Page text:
Estancia Cabernet Sauvignon

Wikipedia says an “estancia is a large, private plot of land used for farming or cattle-raising. Estancias in the southern South American grasslands, the pampas, have historically been estates used to raise livestock, such as cattle or sheep. In Puerto Rico, an estancia was a farm growing frutos menores, that is, crops for local sale and consumption; the equivalent of a truck farm in the United States. In some areas of Spanish America, especially Argentina, they are large rural complexes with similarities to what in the United States is called a ranch.”

So much for the definition. In my opinion Estancia Cabernet Sauvignon is one of the greatest California wine values you can find. I’ve been drinking it for over thirty years, and it is consistently delicious and reliable. And I buy it by the case; the most recent one cost $84. Yep, that’s $7 a bottle, folks. Although harder to find, it’s available in a four-bottle-equivalent box for about $30 as well.

Estancia began in 1986 when Agustin Huneeus bought vineyards in the Monterey town of Soledad for growing Chardonnay and Pinot Noir. In 1999, he bought additional acres in the warmer Paso Robles 73 miles to the southeast for Cabernet Sauvignon, Merlot, Zinfandel, and other red Bordeaux varietals.

Huneeus started his long career in the city where he was born, Santiago, Chile. He entered the Chilean wine business in 1960 as chief executive officer of Concha y Toro. Although a small winery when he took the reins, Concha y Toro grew under his leadership to become Chile’s largest winery. In 1971, Huneeus reluctantly abandoned Chile due to the unsettled and difficult political climate of the time.

Salvador Allende Gossens became president of Chile in 1970. He was a Marxist physician and member of Chile’s Socialist Party, who headed the “Popular Unity” coalition of the Socialist, Communist, Radical, and Social-Democratic parties. Sadly, the nation’s economy suffered under Allende, and by early 1973 it had been battered by prolonged strikes by a variety of workers. A military coup finally overthrew Allende in September of 1973. As the armed forces bombarded the presidential palace, Allende committed suicide. The new government, led by General Augusto Pinochet Ugarte, hardly an improvement, was marked by human rights violations, the abolishment of civil liberties, and the erasure of the Allende administration’s agrarian and economic reforms. The junta jailed, tortured, and executed thousands of Chileans.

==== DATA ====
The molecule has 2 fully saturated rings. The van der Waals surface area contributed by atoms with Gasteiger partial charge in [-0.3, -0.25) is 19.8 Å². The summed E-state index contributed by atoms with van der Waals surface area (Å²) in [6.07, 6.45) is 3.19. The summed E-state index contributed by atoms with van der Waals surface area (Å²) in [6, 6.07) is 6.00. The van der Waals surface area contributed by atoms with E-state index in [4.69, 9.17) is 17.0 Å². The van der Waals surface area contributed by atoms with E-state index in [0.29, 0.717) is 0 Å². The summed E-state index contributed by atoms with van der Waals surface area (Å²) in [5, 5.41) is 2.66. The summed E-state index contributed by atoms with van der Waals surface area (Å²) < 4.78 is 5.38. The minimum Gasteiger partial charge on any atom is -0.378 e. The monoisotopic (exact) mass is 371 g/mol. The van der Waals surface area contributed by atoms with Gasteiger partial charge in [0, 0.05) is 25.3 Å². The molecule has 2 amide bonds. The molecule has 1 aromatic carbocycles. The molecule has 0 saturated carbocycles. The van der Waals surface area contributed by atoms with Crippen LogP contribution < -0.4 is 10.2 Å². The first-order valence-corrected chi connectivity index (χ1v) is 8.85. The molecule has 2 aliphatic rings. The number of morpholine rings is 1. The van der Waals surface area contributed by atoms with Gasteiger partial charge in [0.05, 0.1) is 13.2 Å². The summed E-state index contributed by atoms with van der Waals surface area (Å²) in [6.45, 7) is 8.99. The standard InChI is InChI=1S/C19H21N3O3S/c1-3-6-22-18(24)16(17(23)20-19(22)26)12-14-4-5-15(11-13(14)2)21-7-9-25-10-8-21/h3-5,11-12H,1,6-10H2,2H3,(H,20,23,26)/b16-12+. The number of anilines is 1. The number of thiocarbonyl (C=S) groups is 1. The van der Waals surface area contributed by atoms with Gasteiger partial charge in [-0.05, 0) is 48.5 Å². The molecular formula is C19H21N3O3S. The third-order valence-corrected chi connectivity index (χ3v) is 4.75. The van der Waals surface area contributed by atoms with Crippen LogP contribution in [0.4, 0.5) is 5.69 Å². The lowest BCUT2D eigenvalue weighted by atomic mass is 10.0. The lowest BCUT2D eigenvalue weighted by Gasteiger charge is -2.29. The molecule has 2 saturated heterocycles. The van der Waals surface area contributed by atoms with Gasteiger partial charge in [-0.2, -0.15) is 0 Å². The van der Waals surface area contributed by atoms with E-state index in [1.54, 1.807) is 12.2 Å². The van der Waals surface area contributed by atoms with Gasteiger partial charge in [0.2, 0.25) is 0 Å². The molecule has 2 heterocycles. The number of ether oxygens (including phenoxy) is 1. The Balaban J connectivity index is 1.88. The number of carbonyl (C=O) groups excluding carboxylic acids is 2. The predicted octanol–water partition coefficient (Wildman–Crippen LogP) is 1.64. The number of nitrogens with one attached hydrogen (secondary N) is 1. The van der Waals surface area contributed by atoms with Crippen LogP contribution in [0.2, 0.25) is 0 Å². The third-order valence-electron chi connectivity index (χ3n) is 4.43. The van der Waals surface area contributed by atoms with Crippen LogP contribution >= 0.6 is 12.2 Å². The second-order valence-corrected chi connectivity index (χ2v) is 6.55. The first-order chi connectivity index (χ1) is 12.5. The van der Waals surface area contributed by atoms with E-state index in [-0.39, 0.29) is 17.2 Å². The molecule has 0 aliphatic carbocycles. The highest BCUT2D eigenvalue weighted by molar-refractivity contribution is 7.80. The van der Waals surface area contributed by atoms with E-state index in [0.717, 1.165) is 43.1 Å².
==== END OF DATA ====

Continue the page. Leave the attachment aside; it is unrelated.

Safely in New York, Huneeus headed Seagram’s worldwide wine operations, which included fourteen wineries in nine countries, including Paul Masson in the United States. After leaving Seagram, he founded Noble Vineyard in California’s Central Valley in 1977 and later acquired Concannon Vineyard in the Livermore Valley.

In 1985, Huneeus became partner and acting president of Franciscan Estates, where he oversaw Franciscan, Estancia, Mount Veeder, and Veramonte Winery in Chile. In 1999, he left that position and created Huneeus Wines, a company dedicated to fine wine properties. Huneeus is also the proprietor of Quintessa, one of the Napa Valley’s most highly-regarded wineries.

The winemakerMonica Belavic

Monica Belavic has over 15 years of winemaking experience in California’s Central Coast. “At Estancia, I am able to continue my love affair with this region and experiment with many different varietals that this area is so keen to grow. I also have access to some of the most incredible vineyards and grapes in the area.” She has a BS in Food Science and Agriculture Business from Cal Poly, San Luis Obispo.

Paso Robles AVA: Keyes Canyon Vineyard

This vineyard features hot days and cool nights, a half-dozen types of meager soils, (including sandy clay loam), and stressed vines that yield tiny grape clusters with high skin-to-juice ratios that create deeply concentrated wines with intense flavors. This benchland vineyard is the source of Estancia’s Cabernet Sauvignon as well as Merlot and Zinfandel.

The winery sources Pinot Noir, Pinot Grigio, Chardonnay, and Sauvignon Blanc from two other vineyards, Stonewall Vineyard in the Santa Lucia Highlands AVA and Pinnacles Vineyard in the Monterey County AVA.

Estancia Cabernet Sauvignon 2017